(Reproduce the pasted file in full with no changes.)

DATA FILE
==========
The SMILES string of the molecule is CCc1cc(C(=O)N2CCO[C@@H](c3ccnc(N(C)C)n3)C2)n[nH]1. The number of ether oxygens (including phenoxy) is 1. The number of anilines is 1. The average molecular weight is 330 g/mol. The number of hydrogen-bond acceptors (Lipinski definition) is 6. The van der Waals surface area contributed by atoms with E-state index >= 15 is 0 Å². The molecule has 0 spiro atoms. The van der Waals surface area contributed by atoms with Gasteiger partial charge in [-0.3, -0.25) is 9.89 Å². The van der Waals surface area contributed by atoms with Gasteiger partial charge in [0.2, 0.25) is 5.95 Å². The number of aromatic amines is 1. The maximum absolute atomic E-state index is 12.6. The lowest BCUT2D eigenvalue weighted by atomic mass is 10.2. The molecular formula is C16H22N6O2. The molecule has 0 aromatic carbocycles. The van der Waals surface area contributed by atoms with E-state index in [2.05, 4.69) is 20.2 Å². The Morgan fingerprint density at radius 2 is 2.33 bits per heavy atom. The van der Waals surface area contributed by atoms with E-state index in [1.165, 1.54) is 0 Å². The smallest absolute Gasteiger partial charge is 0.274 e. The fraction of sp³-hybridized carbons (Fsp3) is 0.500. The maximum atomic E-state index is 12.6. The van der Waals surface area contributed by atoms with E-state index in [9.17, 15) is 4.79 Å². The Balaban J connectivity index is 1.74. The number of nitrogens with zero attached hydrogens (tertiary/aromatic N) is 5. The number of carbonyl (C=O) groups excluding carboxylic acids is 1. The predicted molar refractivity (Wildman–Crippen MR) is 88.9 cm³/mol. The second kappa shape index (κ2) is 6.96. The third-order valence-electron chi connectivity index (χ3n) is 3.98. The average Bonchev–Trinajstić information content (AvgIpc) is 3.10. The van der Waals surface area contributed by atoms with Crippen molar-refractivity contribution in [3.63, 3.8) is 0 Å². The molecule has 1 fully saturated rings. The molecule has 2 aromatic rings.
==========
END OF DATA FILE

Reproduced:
The SMILES string of the molecule is CCc1cc(C(=O)N2CCO[C@@H](c3ccnc(N(C)C)n3)C2)n[nH]1. The number of ether oxygens (including phenoxy) is 1. The number of anilines is 1. The average molecular weight is 330 g/mol. The number of hydrogen-bond acceptors (Lipinski definition) is 6. The van der Waals surface area contributed by atoms with E-state index >= 15 is 0 Å². The molecule has 0 spiro atoms. The van der Waals surface area contributed by atoms with Gasteiger partial charge in [-0.3, -0.25) is 9.89 Å². The van der Waals surface area contributed by atoms with Gasteiger partial charge in [0.2, 0.25) is 5.95 Å². The number of aromatic amines is 1. The maximum absolute atomic E-state index is 12.6. The lowest BCUT2D eigenvalue weighted by atomic mass is 10.2. The molecular formula is C16H22N6O2. The molecule has 0 aromatic carbocycles. The van der Waals surface area contributed by atoms with E-state index in [2.05, 4.69) is 20.2 Å². The Morgan fingerprint density at radius 2 is 2.33 bits per heavy atom. The van der Waals surface area contributed by atoms with E-state index in [1.165, 1.54) is 0 Å². The smallest absolute Gasteiger partial charge is 0.274 e. The fraction of sp³-hybridized carbons (Fsp3) is 0.500. The maximum atomic E-state index is 12.6. The van der Waals surface area contributed by atoms with E-state index in [9.17, 15) is 4.79 Å². The Balaban J connectivity index is 1.74. The number of nitrogens with zero attached hydrogens (tertiary/aromatic N) is 5. The number of carbonyl (C=O) groups excluding carboxylic acids is 1. The predicted molar refractivity (Wildman–Crippen MR) is 88.9 cm³/mol. The second kappa shape index (κ2) is 6.96. The third-order valence-electron chi connectivity index (χ3n) is 3.98. The average Bonchev–Trinajstić information content (AvgIpc) is 3.10. The van der Waals surface area contributed by atoms with Crippen molar-refractivity contribution in [3.63, 3.8) is 0 Å². The molecule has 1 fully saturated rings. The molecule has 2 aromatic rings.